NEW DELHI: A C-Voter nationwide survey indicates that the trust levels of Indians in social media is very low, particularly compared to mainstream media platforms like newspapers and TV channels.
One of the most dangerous phenomena during a crisis like the COVID-19 pandemic is the viral spread of misinformation and outright lies through social media platforms. But as per the ongoing nationwide tracking poll conducted by C-Voter between April 23 and April 30, policymakers in India can sigh a breath of relief. As per the C-Voter survey, the proportion of Indians who display "a lot of trusts" in social media platforms is remarkably low, particularly when compared to mainstream media platforms like newspapers and TV channels.
At an aggregated national level, just about 12.5 percent of the respondents said that they had "a lot of trusts" in social media while 30.8 percent affirmed that they have "no trust at all" in social media. In sharp contrast, 34 percent of respondents said they had a lot of trust in newspapers while 6.8 percent said they had "no trust at all". ( It would be worth mentioning here that a strict lockdown has resulted in newspapers not reaching the doorsteps of a large number of households). Television witnessed a more polarised outcome with 42.3 percent saying they had a lot of trusts while as much as 16.1 percent ( compared to 6.8 percent for newspapers) saying they had no trust at all.
The lack of trust in social media cuts across geographies and segments like income, education, age, caste and ethnicity. Interestingly, the sections of Indians that are perceived to use social media most widely are the ones that exhibit the lowest levels of trust in social media. When it comes to young Indians below the age of 25 ( a cohort that rarely reads printed newspapers in large urban centers) 36.3 percent say they have no trust at all in social media, while just 11.7 percent aver they have a lot of trusts. In the same category, 7.3 percent of young Indians say they have no trust at all while 35.6 percent said they had a lot of trust in newspapers. Similarly, 14.7 percent of young Indians had no trust at all in TV news while 37.6 percent had a lot of trusts. For highly educated Indians, the results are even more startling with 41.7 percent saying they have no trust at all while a mere 8.6 percent said they had a lot of trusts. For the same category, 8.3 percent expressed no trust at all in newspapers while 40.7 percent expressed a lot of trusts. The corresponding figures for TV news were 11.2 percent and 28.9 percent respectively. In the case of high-income Indians, 33 percent say they have no trust at all while 7.8 percent say they have a lot of trusts.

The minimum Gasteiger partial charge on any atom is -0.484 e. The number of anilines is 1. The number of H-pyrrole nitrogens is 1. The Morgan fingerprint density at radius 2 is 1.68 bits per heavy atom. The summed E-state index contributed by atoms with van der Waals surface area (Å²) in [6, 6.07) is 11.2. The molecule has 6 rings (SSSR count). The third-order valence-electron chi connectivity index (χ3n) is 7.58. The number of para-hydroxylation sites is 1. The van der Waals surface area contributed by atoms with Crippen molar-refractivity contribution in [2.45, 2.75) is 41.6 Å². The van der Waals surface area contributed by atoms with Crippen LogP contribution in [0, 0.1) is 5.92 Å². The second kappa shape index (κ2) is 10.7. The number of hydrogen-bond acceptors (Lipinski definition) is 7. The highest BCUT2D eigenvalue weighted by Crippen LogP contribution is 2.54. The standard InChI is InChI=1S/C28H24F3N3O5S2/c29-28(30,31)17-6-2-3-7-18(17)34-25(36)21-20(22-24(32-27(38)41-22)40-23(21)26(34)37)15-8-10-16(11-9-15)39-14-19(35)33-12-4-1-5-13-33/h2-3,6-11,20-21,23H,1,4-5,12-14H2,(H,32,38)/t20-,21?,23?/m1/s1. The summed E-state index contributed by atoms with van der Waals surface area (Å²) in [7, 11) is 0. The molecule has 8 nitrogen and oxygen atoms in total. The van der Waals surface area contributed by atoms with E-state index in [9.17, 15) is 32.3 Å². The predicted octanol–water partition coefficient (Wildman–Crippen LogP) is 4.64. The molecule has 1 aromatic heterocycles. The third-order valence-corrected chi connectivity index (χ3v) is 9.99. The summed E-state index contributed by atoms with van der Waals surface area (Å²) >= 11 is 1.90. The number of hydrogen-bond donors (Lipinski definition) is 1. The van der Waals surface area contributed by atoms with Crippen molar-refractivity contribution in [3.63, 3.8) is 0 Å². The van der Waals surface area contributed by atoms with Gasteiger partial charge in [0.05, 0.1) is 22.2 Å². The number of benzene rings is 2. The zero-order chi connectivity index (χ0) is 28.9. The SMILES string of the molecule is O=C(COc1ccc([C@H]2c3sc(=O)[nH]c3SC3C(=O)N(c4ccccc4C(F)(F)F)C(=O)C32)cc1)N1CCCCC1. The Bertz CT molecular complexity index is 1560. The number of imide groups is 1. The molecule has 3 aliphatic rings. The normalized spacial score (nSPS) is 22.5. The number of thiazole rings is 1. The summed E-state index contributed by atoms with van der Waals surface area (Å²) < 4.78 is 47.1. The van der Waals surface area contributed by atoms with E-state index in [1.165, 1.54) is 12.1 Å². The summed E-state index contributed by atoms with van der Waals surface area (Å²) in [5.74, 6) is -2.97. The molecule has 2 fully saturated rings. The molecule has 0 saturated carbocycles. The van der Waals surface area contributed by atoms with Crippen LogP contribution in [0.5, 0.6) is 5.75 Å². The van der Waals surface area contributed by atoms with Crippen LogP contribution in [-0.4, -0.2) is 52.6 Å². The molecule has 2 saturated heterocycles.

The only category of Indians whose "no trust at all" percentage in social media which was below 20 percent was Indians above the age of 60. Otherwise, Indians across all categories displayed a lack of trust in social media. For instance, 35.2 percent of Indian Dalits expressed no trust at all in social while 41 percent of semi-urban Indians expressed the same view.
That should come as a sigh of relief for policymakers and law enforcement officials who find it difficult to contain rapidly spreading rumors and their consequences. Many steps have been taken to stop rumors from spreading; one example being the decision of WhatsApp to limit a seemingly viral post to just five forwards per person. But there have been grave consequences. Social media rumors led to the grisly lynching to the death of two monks and a driver in the Palghar district of Maharashtra in April 2020.
And there is a sobering reality check even behind the seemingly good news that trust levels in social media are very low. There are 400 to 500 million social media users in India based on various estimates. The C-Voter survey indicates that 12.5 percent of all Indians have a lot of trust in social media. That works out to between 50 to 60 million Indians, more than the population of most countries. (IANS)